The struggle has been real.
We are in the midst of a global pandemic, horse shows are getting cancelled or indefinitely postponed, and mayhem seems to surround us.
And yet, the one thing that seems to be getting us through 2020 is the same thing that we can rely on through any ordeal—our horses.
For those of us who compete, it was a moment in time to take a step back and fix problem spots. For those of us who utilize this as a hobby, it was a moment in time to look inwards at our horsemanship and attempt to improve it. And for those of us who sell, it was a moment to look outside of the box and find a way to better rehome, market, and place our equine companions.
I was like so many of you. In March, I had one of the nicest Thoroughbreds that I had ever ridden sitting in my barn. He was fully retrained, ready to compete, and entered in his first recognized event at Beginner Novice—only to have our world crumble underneath us. And I watched as a pandemic chipped into my profit margin, all the while noticing that my options to advertise him became limited.
I stopped jumping due to the fear of ending up in the hospital. I stopped advertising due to the concern of having strangers get injured while trying my four year old. And I stopped trying to sell this horse, unsure if anyone was even shopping in this pandemic.
But I also watched as racetracks shut down, horses required homes, and trainers struggled to keep a roof over their heads. It was the cruelest of twists.
Right as we needed to rehome, sell, and market the most—our marketing scheme had turned against us.
In previous years, my go-to had always been the various sales pages offered on Facebook. Facebook groups like “OTTB Connect,” “Event Horses For Sale,” and “Area 8 Eventers” had always been an easy source of advertising for me, free to post on, and had a massive outreach in their hundreds of thousands of followers.
And yet, when I went to upload the information about my carefully sourced, beautifully produced, and meticulously advertised horses—I found myself in “Facebook Jail.” Facebook had decided that animal sales were no longer allowed on their platform. A method to reduce animal trafficking, had actually led to a perilous place for the very people trying to keep these animals safe.
And with it, it created a punishment not only for me, but my reselling program Sewickley Stables, and specifically the horses within it.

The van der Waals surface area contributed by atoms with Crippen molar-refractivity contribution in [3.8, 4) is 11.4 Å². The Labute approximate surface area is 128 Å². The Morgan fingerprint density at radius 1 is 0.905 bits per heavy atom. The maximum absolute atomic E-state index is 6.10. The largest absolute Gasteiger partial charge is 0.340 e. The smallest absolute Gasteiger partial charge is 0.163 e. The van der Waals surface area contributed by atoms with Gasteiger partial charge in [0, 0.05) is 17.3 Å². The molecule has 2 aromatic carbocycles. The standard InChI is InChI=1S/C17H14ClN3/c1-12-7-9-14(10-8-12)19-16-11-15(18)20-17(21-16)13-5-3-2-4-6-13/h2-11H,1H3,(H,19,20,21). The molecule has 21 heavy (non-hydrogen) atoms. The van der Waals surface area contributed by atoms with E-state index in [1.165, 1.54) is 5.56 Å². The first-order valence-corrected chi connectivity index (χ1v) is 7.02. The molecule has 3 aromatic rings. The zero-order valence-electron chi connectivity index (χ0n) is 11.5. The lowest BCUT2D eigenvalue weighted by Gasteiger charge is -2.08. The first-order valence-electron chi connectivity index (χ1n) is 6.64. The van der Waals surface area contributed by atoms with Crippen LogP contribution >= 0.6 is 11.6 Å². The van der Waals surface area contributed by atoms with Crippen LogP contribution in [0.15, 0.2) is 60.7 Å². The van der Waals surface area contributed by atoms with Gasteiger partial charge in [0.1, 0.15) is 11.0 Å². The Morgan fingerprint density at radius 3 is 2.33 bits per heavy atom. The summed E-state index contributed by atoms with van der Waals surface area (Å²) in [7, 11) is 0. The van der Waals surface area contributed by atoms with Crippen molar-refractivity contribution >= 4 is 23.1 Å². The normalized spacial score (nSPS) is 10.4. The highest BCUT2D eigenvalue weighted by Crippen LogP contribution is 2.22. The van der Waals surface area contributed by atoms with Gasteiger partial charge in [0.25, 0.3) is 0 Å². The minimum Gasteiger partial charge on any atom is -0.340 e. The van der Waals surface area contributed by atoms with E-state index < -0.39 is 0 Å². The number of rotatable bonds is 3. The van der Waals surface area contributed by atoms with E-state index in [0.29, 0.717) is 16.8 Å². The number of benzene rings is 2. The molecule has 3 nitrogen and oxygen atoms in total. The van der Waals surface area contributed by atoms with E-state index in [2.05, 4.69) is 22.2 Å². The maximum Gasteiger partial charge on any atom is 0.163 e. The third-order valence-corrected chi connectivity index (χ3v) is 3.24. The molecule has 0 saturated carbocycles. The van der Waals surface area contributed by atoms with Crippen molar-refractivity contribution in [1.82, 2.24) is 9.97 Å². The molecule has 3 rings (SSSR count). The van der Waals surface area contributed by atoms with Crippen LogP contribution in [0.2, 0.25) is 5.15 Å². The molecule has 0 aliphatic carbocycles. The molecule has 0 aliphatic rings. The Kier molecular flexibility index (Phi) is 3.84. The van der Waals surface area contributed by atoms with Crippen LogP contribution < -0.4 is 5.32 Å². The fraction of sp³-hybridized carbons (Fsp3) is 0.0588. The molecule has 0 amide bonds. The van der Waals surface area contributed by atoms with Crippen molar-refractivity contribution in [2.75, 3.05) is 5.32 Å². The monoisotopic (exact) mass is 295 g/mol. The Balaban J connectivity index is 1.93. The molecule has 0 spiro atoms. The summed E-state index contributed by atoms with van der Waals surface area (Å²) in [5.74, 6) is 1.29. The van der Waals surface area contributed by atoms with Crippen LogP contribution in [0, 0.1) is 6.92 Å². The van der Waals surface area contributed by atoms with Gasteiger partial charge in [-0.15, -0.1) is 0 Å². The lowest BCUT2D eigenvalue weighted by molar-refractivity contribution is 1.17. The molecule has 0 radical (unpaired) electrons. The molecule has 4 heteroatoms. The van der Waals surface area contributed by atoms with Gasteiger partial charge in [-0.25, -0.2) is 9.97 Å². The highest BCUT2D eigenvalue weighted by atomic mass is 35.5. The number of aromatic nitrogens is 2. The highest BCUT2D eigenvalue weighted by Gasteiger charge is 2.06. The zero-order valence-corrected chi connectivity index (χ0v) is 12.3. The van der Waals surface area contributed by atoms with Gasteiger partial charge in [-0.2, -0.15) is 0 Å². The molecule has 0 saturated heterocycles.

And we all do this for simply that—the horses.
ENTER: OTTB United.
I logged onto social media the other morning and saw that all of my buddies within the aftercare world were posting, sharing, and applauding this new app that had been developed just for people like us.
- The people who do this for the love of the breed.
- The people laboring around the backside of racetracks, just trying to make certain that every horse got a fair shake.
- And the people who put countless hours, weeks, months, and years in producing these horses into the second careers that we know they can thrive in.
This Facebook lockdown had caused Thoroughbred advocates to realize that their ability to advertise their horses could mean actual life or death for at-risk horses, not to mention financial ruin if the resellers could not sell. A horse rehomed/sold left a stall open for a horse at risk.
This app was not only developed by true Thoroughbred enthusiasts to be used by actual Thoroughbred enthusiasts, but also gives back to various Thoroughbred aftercare organizations, including the Retired Racehorse Project (RRP), After the Finish Line, and others.
So in knowing that I could trust the source, I quickly joined its ranks, and this is what I found:
For free, you can not only peruse all horse ads, but also interact with the sellers. You can evaluate each horse based on a variety of filters, including age, location, skill level, and height. You can correspond with the various sellers to interact, allowing for a messenger board all of its own. And you can access race records, pedigrees, videos, and pictures of each horse of interest.
Additionally, you can also shop on the app for appropriate shippers, allowing for the east coast to meet the west. For free, you could find a horse, mediate the purchase of that horse, and then get him home.
And if you wanted to list your own? For $4.95/month, you could upgrade to Premium, which was an obvious necessity for me. This allowed me to post pictures, videos, and facts about each of the sales horses in my barn. And not only that, but you were then linked back to social media to share these listings—utilizing the loophole of a third party website to advertise, market, and promote these amazing creatures in our care on the very social media platform that inhibited us.
And for me? This was awesome. As someone who has just started her own facility (shout out Sewickley Stables) and selling three magnificent OTTBs (shout out Judge Johnny, Flatten, and Panini), this was the missing link to my life. The whipped cream to my hot chocolate. The fried onions to my green bean casserole.
I can’t say enough good things about this app and was even more intrigued to discover that this is just the soft launch. With little to no quirks, and a powerful herd of OTTB enthusiasts behind it, I can only imagine what the actual launch will afford us.
An easy way to shop. An inexpensive way to market. And a superb way to connect.
If you, or someone you know, is looking for their next upper level mount, a horse to teach lessons on, or just a statuesque creature in the pasture behind your house, then look no further.
OTTB United is just that place.
Learn more at ottbunited.com